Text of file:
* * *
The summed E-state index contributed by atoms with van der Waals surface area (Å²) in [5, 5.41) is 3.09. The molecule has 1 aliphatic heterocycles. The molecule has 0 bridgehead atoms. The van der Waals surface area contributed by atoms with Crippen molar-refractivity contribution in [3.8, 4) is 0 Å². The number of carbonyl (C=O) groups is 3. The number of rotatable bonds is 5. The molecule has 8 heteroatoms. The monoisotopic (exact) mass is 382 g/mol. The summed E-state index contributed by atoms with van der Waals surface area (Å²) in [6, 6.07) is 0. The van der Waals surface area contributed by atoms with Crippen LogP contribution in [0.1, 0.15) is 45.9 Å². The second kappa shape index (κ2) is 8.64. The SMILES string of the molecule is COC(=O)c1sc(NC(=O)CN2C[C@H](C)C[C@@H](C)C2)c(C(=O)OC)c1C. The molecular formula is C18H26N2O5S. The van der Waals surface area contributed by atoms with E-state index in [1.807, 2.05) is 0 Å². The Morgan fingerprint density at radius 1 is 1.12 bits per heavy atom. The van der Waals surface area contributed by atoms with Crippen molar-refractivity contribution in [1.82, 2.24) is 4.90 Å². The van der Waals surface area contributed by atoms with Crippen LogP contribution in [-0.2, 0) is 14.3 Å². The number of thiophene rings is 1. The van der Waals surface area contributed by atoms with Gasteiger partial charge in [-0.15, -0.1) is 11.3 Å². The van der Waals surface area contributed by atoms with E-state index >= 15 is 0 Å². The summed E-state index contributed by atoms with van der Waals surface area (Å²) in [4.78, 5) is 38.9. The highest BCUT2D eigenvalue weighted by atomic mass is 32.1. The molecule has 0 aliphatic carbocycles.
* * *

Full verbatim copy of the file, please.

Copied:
The summed E-state index contributed by atoms with van der Waals surface area (Å²) in [5, 5.41) is 3.09. The molecule has 1 aliphatic heterocycles. The molecule has 0 bridgehead atoms. The van der Waals surface area contributed by atoms with Crippen molar-refractivity contribution in [3.8, 4) is 0 Å². The number of carbonyl (C=O) groups is 3. The number of rotatable bonds is 5. The molecule has 8 heteroatoms. The monoisotopic (exact) mass is 382 g/mol. The summed E-state index contributed by atoms with van der Waals surface area (Å²) in [6, 6.07) is 0. The van der Waals surface area contributed by atoms with Crippen LogP contribution in [0.1, 0.15) is 45.9 Å². The second kappa shape index (κ2) is 8.64. The SMILES string of the molecule is COC(=O)c1sc(NC(=O)CN2C[C@H](C)C[C@@H](C)C2)c(C(=O)OC)c1C. The molecular formula is C18H26N2O5S. The van der Waals surface area contributed by atoms with E-state index in [1.807, 2.05) is 0 Å². The Morgan fingerprint density at radius 1 is 1.12 bits per heavy atom. The van der Waals surface area contributed by atoms with Crippen molar-refractivity contribution in [1.82, 2.24) is 4.90 Å². The van der Waals surface area contributed by atoms with Crippen LogP contribution in [-0.2, 0) is 14.3 Å². The number of thiophene rings is 1. The van der Waals surface area contributed by atoms with Gasteiger partial charge in [-0.15, -0.1) is 11.3 Å². The van der Waals surface area contributed by atoms with E-state index >= 15 is 0 Å². The summed E-state index contributed by atoms with van der Waals surface area (Å²) in [4.78, 5) is 38.9. The highest BCUT2D eigenvalue weighted by atomic mass is 32.1. The molecule has 0 aliphatic carbocycles.